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Chapter 1: Introduction to Benchmarking Benchmarking is time-consuming and expensive. Managed properly, benchmarking yields large improvements in customer-oriented outcomes and organizational cost savings. Nearly every major corporation does some type of benchmarking because the net benefits are so compelling. The profitability and even the survival of many firms and lines of business depend on informed benchmarking. The government can reap similar benefits. You can't get started unless you have all the data and the measures. You can begin a benchmarking process without an ideal set of data and measures. By making judicious choices about which attributes of the maintenance products, services, and activities you want to explore in benchmarking, you can start to reap the benefits; learn from an initial effort; and fill in missing steps, data, and measures as you go. The rewards of benchmarking just go to the best performers. Not just one organizational unit will improve its performance when it adopts a best practice: all organizational units can potentially adopt the best practice, and thus the service to customers of the entire organization will be enhanced. CRITICAL SUCCESS FACTORS As you apply the method of customer-driven benchmarking in this guide, bear in mind the following critical success factors: 26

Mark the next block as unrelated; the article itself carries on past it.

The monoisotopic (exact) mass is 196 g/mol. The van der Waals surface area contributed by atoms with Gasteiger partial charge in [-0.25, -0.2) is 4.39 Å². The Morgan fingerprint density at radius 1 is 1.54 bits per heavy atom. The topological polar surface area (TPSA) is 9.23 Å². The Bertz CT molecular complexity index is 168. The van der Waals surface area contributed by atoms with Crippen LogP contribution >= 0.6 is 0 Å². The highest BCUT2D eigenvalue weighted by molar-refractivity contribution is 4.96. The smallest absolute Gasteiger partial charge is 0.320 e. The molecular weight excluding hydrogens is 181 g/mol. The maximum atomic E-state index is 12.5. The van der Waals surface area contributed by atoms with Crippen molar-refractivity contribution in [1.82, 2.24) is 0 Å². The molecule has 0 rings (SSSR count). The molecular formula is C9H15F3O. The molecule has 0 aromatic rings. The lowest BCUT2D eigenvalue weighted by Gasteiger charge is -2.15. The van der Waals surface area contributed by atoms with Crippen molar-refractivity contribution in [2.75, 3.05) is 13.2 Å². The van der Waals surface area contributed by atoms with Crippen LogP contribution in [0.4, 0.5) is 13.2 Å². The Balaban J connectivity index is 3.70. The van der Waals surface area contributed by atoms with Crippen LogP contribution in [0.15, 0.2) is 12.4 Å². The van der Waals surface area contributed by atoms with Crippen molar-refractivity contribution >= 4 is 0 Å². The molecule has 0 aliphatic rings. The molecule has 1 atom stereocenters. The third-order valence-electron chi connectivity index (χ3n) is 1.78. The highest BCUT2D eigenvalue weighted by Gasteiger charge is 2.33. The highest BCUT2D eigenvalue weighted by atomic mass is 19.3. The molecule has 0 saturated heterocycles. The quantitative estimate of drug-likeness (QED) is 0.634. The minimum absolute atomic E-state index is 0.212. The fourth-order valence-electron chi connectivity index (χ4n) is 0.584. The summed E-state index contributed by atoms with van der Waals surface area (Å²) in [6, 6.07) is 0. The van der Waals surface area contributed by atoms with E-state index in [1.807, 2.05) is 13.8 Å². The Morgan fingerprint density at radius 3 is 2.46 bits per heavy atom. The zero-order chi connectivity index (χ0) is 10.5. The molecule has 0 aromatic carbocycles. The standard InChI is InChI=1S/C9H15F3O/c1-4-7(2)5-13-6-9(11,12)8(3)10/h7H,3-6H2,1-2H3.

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Remain focused on the customer. Keep your attention on the outcomes that affect customer satisfaction and value received, not on production and inputs. Assess customer priorities using market research. Use surveys and focus groups to determine customer preferences, expectations, and satisfaction. Secure strong management support. It is essential to obtain buy-in from all levels of management, particularly those directly involved. Use agreed-upon measures. Without a set of common measures that partners agree to use, there is no basis for performance assessment. Establish trust among the benchmarking partners. The success of the benchmarking effort will rise or fall with the level of trust you achieve with your partners. Maintain a sense of proportion. Balance extremes in everything you do in a benchmarking project. Too much or too little attention to detail, data collection, best practices documentation, and so on can undermine your benchmarking effort. Pace yourself and, at the minimum, pursue the low-hanging fruit. Do not try to accomplish everything immediately. At the least, achieve some small success each step of the way that can lead to larger success. 27